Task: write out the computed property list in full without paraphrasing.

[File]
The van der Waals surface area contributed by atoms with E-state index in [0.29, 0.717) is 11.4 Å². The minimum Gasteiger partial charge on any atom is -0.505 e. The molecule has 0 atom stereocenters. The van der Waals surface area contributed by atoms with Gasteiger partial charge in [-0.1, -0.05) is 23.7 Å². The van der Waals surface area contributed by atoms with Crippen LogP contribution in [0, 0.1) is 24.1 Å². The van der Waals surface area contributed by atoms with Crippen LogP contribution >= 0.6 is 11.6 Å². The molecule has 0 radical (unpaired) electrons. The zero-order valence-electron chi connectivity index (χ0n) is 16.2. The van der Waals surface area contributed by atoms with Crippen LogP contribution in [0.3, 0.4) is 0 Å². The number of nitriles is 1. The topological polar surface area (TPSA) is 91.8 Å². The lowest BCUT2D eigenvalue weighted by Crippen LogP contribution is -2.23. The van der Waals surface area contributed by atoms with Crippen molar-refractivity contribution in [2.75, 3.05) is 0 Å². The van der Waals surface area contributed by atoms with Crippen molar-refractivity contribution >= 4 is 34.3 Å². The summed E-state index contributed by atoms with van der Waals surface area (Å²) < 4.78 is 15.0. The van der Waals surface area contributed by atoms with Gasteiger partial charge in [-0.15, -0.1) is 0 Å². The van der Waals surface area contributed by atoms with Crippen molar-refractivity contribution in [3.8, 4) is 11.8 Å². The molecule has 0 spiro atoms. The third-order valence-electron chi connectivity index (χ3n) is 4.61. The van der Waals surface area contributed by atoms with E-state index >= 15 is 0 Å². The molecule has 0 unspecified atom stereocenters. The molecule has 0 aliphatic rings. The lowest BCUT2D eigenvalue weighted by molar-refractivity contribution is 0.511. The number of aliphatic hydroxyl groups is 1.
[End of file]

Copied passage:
The van der Waals surface area contributed by atoms with E-state index in [0.29, 0.717) is 11.4 Å². The minimum Gasteiger partial charge on any atom is -0.505 e. The molecule has 0 atom stereocenters. The van der Waals surface area contributed by atoms with Gasteiger partial charge in [-0.1, -0.05) is 23.7 Å². The van der Waals surface area contributed by atoms with Crippen LogP contribution in [0, 0.1) is 24.1 Å². The van der Waals surface area contributed by atoms with Crippen LogP contribution >= 0.6 is 11.6 Å². The molecule has 0 radical (unpaired) electrons. The zero-order valence-electron chi connectivity index (χ0n) is 16.2. The van der Waals surface area contributed by atoms with Crippen LogP contribution in [0.3, 0.4) is 0 Å². The number of nitriles is 1. The topological polar surface area (TPSA) is 91.8 Å². The lowest BCUT2D eigenvalue weighted by Crippen LogP contribution is -2.23. The van der Waals surface area contributed by atoms with Crippen molar-refractivity contribution in [2.75, 3.05) is 0 Å². The van der Waals surface area contributed by atoms with Crippen molar-refractivity contribution >= 4 is 34.3 Å². The summed E-state index contributed by atoms with van der Waals surface area (Å²) < 4.78 is 15.0. The van der Waals surface area contributed by atoms with Gasteiger partial charge in [-0.15, -0.1) is 0 Å². The van der Waals surface area contributed by atoms with Crippen molar-refractivity contribution in [3.8, 4) is 11.8 Å². The molecule has 0 spiro atoms. The third-order valence-electron chi connectivity index (χ3n) is 4.61. The van der Waals surface area contributed by atoms with E-state index >= 15 is 0 Å². The molecule has 0 unspecified atom stereocenters. The molecule has 0 aliphatic rings. The lowest BCUT2D eigenvalue weighted by molar-refractivity contribution is 0.511. The number of aliphatic hydroxyl groups is 1.